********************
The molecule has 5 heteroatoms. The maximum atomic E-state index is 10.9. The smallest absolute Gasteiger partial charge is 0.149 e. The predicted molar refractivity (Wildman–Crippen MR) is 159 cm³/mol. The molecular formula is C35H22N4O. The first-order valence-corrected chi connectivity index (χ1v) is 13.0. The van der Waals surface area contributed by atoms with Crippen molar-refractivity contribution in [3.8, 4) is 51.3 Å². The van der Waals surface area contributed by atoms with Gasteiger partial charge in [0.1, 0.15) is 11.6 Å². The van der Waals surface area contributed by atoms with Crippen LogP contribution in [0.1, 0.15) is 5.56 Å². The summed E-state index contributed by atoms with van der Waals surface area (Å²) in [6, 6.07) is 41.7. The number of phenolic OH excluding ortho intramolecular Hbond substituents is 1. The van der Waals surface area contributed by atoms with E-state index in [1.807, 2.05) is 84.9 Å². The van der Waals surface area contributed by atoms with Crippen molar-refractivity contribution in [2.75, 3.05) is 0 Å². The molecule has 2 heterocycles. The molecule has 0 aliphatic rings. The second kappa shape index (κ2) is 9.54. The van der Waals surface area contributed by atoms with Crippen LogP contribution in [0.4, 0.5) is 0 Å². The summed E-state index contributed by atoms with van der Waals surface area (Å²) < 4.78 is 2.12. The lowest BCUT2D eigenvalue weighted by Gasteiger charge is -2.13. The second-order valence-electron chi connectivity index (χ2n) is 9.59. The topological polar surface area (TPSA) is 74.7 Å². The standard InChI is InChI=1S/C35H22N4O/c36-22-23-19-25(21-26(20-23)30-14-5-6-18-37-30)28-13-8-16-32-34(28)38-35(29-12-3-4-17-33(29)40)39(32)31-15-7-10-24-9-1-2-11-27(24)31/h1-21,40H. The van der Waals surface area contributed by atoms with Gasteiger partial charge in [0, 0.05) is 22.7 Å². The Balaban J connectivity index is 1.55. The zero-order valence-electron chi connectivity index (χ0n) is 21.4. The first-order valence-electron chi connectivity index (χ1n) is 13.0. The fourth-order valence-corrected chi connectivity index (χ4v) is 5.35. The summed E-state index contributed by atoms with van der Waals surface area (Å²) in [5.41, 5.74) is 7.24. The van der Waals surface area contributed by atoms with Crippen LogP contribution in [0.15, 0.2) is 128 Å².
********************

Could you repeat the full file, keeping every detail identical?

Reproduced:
The molecule has 5 heteroatoms. The maximum atomic E-state index is 10.9. The smallest absolute Gasteiger partial charge is 0.149 e. The predicted molar refractivity (Wildman–Crippen MR) is 159 cm³/mol. The molecular formula is C35H22N4O. The first-order valence-corrected chi connectivity index (χ1v) is 13.0. The van der Waals surface area contributed by atoms with Crippen molar-refractivity contribution in [3.8, 4) is 51.3 Å². The van der Waals surface area contributed by atoms with Gasteiger partial charge in [0.1, 0.15) is 11.6 Å². The van der Waals surface area contributed by atoms with Crippen LogP contribution in [0.1, 0.15) is 5.56 Å². The summed E-state index contributed by atoms with van der Waals surface area (Å²) in [6, 6.07) is 41.7. The number of phenolic OH excluding ortho intramolecular Hbond substituents is 1. The van der Waals surface area contributed by atoms with E-state index in [1.807, 2.05) is 84.9 Å². The van der Waals surface area contributed by atoms with Crippen molar-refractivity contribution in [2.75, 3.05) is 0 Å². The molecule has 2 heterocycles. The molecule has 0 aliphatic rings. The second kappa shape index (κ2) is 9.54. The van der Waals surface area contributed by atoms with Crippen LogP contribution in [0.4, 0.5) is 0 Å². The summed E-state index contributed by atoms with van der Waals surface area (Å²) < 4.78 is 2.12. The lowest BCUT2D eigenvalue weighted by Gasteiger charge is -2.13. The second-order valence-electron chi connectivity index (χ2n) is 9.59. The topological polar surface area (TPSA) is 74.7 Å². The standard InChI is InChI=1S/C35H22N4O/c36-22-23-19-25(21-26(20-23)30-14-5-6-18-37-30)28-13-8-16-32-34(28)38-35(29-12-3-4-17-33(29)40)39(32)31-15-7-10-24-9-1-2-11-27(24)31/h1-21,40H. The van der Waals surface area contributed by atoms with Gasteiger partial charge in [0, 0.05) is 22.7 Å². The Balaban J connectivity index is 1.55. The zero-order valence-electron chi connectivity index (χ0n) is 21.4. The first-order valence-electron chi connectivity index (χ1n) is 13.0. The fourth-order valence-corrected chi connectivity index (χ4v) is 5.35. The summed E-state index contributed by atoms with van der Waals surface area (Å²) in [5.41, 5.74) is 7.24. The van der Waals surface area contributed by atoms with Crippen LogP contribution in [0.15, 0.2) is 128 Å².